Results: Over 4 years, a total number of 4941 patients were reviewed, of which 172 were oncology patients. The average age of patients in the oncology group was 48.8 ± 20.7, while the average age for nononcology was 52.8 ± 21.2 (P = 0.016). The average Acute Physiology and Chronic Health Evaluation II score on admission for oncology patients was higher than that for the nononcology group (27.8 ± 8.9 vs. 23.6 ± 9.3, respectively). Lower ICU mortality was seen after CCRT implementation (38.8% vs. 62.7%). The average duration of hospital stay and ICU stay increased after CCRT implementation (37.34 vs. 29.31 and 11.93 vs. 8.9, respectively).
Conclusion: In this study, we identified that early intervention by implementing CCRT had a significant impact in reducing ICU mortality for oncology and nononcology patients.

Keywords: Cancer, critical care response team, oncology


How to cite this article:
Al Qahtani S, Alaklabi A, El-Saed A. Impact of critical care response team implementation on oncology patient outcomes: A retrospective cohort study. Int J Crit Illn Inj Sci 2020;10:33-8

How to cite this URL:
Al Qahtani S, Alaklabi A, El-Saed A. Impact of critical care response team implementation on oncology patient outcomes: A retrospective cohort study. Int J Crit Illn Inj Sci [serial online] 2020 [cited 2020 Sep 23];10:33-8. Available from: http://www.ijciis.org/text.asp?2020/10/5/33/295211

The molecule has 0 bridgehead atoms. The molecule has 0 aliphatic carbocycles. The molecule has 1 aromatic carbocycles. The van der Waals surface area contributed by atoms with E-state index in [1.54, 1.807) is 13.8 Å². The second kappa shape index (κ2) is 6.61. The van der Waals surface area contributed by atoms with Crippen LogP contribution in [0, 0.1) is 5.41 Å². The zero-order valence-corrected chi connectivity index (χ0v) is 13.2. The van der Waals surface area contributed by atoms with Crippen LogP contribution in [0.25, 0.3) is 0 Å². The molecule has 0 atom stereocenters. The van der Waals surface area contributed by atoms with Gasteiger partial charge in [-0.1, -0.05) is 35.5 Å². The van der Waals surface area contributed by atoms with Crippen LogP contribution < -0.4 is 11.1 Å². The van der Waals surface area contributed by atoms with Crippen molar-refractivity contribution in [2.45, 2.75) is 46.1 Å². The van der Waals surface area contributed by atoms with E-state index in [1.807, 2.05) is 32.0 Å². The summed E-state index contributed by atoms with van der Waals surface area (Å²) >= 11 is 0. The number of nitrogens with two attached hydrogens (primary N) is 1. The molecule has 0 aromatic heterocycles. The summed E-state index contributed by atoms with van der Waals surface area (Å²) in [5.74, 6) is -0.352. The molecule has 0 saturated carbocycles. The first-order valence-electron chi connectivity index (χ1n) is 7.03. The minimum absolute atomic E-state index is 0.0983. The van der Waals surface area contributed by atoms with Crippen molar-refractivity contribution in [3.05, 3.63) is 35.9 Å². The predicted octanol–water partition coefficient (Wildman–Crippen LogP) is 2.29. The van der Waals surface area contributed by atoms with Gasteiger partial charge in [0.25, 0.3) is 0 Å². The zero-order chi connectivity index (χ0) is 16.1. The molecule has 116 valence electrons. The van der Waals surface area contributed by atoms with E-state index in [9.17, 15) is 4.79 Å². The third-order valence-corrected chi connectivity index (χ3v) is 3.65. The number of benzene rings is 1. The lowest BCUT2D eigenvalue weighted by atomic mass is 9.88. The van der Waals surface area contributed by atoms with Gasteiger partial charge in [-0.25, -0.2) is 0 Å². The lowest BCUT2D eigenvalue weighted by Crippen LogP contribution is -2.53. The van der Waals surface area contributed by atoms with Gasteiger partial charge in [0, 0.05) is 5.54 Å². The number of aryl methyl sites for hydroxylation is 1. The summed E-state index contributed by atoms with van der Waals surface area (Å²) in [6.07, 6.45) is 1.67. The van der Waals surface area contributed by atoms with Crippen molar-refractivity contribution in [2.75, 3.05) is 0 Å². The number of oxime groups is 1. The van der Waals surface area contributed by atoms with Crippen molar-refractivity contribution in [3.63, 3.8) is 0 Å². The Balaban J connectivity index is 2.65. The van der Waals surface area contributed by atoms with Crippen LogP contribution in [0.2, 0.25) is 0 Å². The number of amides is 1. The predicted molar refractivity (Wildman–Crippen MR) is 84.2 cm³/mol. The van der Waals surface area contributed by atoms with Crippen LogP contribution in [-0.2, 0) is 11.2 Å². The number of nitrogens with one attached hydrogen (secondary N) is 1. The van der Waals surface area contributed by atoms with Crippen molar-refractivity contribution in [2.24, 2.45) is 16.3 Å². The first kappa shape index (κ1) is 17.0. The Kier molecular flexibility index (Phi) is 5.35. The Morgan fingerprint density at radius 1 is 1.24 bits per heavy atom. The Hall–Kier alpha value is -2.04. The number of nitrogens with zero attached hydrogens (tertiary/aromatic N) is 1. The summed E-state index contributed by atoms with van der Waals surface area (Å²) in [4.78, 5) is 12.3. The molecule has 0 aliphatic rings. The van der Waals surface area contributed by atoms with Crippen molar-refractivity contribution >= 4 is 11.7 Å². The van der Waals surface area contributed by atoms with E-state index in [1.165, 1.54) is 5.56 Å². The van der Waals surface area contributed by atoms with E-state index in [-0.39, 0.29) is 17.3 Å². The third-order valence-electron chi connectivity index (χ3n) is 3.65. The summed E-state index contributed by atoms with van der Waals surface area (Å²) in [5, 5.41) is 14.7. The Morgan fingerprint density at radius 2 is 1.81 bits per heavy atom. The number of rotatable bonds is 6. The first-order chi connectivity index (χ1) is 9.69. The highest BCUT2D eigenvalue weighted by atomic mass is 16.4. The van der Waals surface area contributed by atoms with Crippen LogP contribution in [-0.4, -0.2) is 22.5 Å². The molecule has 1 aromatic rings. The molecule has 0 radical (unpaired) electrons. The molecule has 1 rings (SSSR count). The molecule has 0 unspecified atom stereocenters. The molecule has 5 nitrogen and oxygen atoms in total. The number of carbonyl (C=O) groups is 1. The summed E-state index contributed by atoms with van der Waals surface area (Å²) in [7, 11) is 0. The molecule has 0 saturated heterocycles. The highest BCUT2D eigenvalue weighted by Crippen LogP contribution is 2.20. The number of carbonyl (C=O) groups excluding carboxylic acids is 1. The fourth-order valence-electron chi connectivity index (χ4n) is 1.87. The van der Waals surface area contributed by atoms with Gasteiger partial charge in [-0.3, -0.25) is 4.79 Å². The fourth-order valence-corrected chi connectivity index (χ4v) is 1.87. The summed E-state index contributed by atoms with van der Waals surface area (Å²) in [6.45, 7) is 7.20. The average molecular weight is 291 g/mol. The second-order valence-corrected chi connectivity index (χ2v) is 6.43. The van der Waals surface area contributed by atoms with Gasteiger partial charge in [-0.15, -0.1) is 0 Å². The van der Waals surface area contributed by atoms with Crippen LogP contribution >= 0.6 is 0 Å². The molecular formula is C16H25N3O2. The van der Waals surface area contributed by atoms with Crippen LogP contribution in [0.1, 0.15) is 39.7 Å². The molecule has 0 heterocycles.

Introduction Top


Due to the expanding role of intensive care unit (ICU) over the past 20 years, the care of critically ill patients in ICUs has become the responsibility of specialized critical care personnel.[1] A rapid response system (RRS) was established to ensure timely interventions for hospitalized patients and to detect acutely deteriorating patients; this system aims to prevent patient deterioration and unexpected deaths due to clinical errors.[2],[3],[4] RRS can be referred to as a critical care team, medical emergency team, or a rapid response team.[3] Several studies have demonstrated the necessity of an RRS system for reducing the morbidity and mortality of patients.[5],[6],[7],[8],[9]